Trees produce pollen in Toronto from March until July. Toronto’s most common tree allergens are Birch trees, Mulberry trees, Hickory trees, and Poplar trees.1 Grass pollen is in the air from April until July as well, followed by weed pollen. Ragweed pollen is the dominant strain in Toronto, beginning in August through September (or until cooler temperatures take over).


How to Stay Prepared for Toronto’s Allergy Seasons

  • Always have a package of Kleenex® Ultra On-the-Go 3-Ply Pocket Facial Tissues on hand to comfort your runny or stuffy nose whenever seasonal allergies my strike.
  • Wear sunglasses to stop pollen reaching your eyes to prevent watering.
  • Wash your hands frequently while out and about to remove pollen.
  • Try using petroleum jelly around your nostrils and on your upper lip to trap pollen.2
  • Try wearing a highly protective comfortable mask to filter out pollen and other allergens in the air.3
  • When possible, change your clothes and shower to wash off and remove pollen upon returning indoors after spending time outside.
  • For anyone looking for a natural solution, nasal breathing exercises have been shown to assist those using the standard nasal sprays.4

Pollen Hotspots in Toronto

While the Toronto skyline may be dominated by skyscrapers, capped off by the CN Tower, but the city also has many green spaces, from Queen’s Park to Trinity-Bellwoods and the 400-acre High Park. Check in with Your Pollen Pal to assess the pollen levels before you make plans to rent that quadricycle on Toronto Island you and your friends have been wanting to try.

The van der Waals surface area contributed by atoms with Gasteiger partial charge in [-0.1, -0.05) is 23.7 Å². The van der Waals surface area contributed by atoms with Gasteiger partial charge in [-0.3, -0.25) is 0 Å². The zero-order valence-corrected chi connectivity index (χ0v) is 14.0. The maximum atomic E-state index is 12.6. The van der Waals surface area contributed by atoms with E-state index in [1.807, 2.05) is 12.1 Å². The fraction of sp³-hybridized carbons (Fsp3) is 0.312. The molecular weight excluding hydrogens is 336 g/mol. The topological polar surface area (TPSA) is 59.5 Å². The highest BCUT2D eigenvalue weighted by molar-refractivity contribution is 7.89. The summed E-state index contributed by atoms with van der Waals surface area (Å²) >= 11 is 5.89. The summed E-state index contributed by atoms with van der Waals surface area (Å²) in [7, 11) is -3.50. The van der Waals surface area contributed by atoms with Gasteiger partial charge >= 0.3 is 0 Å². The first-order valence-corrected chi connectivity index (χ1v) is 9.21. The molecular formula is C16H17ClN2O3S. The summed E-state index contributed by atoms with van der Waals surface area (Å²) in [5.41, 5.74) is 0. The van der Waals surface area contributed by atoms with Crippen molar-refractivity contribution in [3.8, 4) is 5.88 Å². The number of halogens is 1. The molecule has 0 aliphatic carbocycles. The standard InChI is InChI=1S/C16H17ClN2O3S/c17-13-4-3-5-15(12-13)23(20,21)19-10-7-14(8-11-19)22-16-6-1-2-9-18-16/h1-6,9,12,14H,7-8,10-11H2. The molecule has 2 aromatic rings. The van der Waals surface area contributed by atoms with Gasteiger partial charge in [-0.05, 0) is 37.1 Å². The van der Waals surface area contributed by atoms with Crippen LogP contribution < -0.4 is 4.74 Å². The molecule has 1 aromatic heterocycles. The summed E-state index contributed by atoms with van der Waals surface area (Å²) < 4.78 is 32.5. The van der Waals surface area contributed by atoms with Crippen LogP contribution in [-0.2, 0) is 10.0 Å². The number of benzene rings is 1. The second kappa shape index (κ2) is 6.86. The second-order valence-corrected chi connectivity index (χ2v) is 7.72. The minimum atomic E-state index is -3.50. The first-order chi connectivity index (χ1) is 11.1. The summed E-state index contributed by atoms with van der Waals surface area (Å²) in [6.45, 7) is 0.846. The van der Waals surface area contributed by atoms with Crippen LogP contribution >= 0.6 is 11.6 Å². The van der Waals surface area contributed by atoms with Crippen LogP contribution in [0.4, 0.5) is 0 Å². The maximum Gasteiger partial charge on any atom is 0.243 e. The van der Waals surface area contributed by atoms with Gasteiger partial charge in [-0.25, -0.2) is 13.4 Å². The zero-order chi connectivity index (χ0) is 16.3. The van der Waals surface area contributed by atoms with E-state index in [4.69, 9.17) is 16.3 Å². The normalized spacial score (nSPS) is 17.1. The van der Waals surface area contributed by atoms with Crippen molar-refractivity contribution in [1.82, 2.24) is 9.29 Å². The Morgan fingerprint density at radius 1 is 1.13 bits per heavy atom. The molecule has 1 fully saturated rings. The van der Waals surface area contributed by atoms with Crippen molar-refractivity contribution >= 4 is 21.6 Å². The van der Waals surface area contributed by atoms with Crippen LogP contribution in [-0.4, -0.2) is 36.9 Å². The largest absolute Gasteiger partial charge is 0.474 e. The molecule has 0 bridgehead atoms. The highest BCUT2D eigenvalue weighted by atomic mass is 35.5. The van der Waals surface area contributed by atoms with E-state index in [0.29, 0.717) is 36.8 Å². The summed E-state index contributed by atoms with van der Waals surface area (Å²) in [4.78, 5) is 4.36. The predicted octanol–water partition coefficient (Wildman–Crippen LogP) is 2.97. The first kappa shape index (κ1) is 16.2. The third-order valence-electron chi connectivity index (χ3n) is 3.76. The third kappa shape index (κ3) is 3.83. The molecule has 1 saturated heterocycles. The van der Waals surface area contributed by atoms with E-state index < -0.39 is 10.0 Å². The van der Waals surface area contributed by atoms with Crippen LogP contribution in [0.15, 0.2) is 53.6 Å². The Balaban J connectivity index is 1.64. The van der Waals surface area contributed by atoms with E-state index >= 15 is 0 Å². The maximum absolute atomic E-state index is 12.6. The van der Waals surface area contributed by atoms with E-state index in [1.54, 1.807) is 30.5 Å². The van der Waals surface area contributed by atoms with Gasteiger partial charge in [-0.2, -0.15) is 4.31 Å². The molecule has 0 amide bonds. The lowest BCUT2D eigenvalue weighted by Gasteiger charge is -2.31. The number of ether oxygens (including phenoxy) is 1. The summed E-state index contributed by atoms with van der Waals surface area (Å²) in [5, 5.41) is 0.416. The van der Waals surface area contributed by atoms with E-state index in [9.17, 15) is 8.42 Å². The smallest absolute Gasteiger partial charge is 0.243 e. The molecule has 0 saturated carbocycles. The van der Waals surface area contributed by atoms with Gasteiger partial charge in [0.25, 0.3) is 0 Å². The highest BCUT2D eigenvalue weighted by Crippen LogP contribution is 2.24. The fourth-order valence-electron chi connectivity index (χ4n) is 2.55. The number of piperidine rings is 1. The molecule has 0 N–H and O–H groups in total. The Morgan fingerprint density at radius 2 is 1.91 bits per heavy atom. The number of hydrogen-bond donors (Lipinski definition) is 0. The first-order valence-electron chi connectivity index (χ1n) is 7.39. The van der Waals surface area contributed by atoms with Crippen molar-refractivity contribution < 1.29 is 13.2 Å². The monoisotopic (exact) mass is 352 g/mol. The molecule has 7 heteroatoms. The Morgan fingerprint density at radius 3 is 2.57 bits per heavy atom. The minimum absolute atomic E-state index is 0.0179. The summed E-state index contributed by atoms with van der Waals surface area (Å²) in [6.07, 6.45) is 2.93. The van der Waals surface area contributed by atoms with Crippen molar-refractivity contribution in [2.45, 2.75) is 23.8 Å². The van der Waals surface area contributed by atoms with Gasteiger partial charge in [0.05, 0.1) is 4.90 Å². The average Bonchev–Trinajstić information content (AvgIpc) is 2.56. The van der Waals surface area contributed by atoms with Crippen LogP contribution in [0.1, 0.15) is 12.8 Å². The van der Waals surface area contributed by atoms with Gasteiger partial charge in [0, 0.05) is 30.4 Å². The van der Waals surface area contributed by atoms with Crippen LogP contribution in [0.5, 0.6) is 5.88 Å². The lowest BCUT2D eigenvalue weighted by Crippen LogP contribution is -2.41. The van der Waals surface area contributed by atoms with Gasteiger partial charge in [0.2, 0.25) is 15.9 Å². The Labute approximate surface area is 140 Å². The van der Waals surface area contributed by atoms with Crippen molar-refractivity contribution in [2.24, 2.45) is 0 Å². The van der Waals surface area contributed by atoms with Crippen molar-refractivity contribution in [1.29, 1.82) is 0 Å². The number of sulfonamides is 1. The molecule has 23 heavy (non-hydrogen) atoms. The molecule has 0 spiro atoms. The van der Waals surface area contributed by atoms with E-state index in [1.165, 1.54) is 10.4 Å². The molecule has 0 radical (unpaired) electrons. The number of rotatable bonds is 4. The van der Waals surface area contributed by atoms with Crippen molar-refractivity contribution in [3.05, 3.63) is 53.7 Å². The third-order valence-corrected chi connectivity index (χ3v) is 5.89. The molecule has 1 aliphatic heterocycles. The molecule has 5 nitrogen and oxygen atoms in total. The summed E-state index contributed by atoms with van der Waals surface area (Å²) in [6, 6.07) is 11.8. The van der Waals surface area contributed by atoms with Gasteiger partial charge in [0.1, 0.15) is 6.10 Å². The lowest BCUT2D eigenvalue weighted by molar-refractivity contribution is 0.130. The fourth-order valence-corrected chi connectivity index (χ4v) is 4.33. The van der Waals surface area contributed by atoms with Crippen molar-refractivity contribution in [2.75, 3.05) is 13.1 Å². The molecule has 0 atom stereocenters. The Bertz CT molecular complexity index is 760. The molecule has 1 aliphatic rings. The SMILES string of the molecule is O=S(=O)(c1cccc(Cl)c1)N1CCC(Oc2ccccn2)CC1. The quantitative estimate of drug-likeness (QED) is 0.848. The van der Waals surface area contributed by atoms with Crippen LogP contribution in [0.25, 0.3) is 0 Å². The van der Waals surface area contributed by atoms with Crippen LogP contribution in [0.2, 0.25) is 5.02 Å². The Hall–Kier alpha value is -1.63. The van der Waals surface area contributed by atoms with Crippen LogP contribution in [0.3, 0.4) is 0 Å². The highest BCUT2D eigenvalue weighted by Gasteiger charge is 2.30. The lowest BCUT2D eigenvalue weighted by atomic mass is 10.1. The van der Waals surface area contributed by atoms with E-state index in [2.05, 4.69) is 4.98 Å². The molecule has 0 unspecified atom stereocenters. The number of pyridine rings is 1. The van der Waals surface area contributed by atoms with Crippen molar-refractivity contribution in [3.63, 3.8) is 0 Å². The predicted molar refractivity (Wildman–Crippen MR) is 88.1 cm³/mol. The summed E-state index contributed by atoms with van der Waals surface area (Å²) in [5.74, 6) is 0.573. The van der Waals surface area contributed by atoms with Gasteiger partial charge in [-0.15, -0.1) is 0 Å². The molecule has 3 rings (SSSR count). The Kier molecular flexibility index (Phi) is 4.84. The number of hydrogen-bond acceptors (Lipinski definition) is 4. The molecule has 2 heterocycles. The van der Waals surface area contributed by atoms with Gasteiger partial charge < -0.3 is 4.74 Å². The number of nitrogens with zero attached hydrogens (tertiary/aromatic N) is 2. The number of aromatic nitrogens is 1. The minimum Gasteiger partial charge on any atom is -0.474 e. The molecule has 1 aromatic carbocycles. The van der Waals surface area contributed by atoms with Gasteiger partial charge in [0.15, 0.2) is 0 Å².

Allergy Friendly Activities in Toronto

As the most populous city in Canada, Toronto boasts a huge range of attractions. From The CN Tower to its many art galleries and museums, there are plenty of amazing indoor attractions to keep you busy on high pollen days. Discover your local pollen forecast with our pollen tracker to know what type of pollen count to expect. During high pollen times, why not pre-book tickets to some of the city’s best-loved attractions to make sure your plans are organized.

Cultural Sites

Whether you’re considering the EdgeWalk or a more sedate reservation in the 360 restaurant, the CN Tower is Toronto’s most famous and recognizable landmark. It’s not the only place to visit though between hockey memorials and notable markets, what's not to enjoy?

  • CN Tower
  • Hockey Hall of Fame
  • Art Gallery of Ontario
  • Kensington Market
  • St. Lawrence Market
  • Casa Loma

Indoor Activities

Bringing the kids out for the day? Try any of these interactive exhibitions that are sure to thrill and entertain them (and you!):

  • Royal Ontario Museum
  • Ripley's Aquarium of Canada
  • Ontario Science Centre
  • Bata Show Museum
  • Sky Zone Trampoline Park


Looking for an evening out? Toronto won’t disappoint with its wide variety of Broadway plays and musical selections there is sure to be something for everyone.

  • National Ballet of Canada
  • Toronto Symphony Orchestra
  • Princess of Wales Theatre
  • Budweiser Stadium
  • Yuk Yuk's Comedy Club



Find comfort this allergy season with Kleenex® Ultra Soft™ and Soothing Lotion™ tissues

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Kleenex® Ultra Soft™ Tissues

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Kleenex® Soothing Lotion™ Tissues

Pollen Trees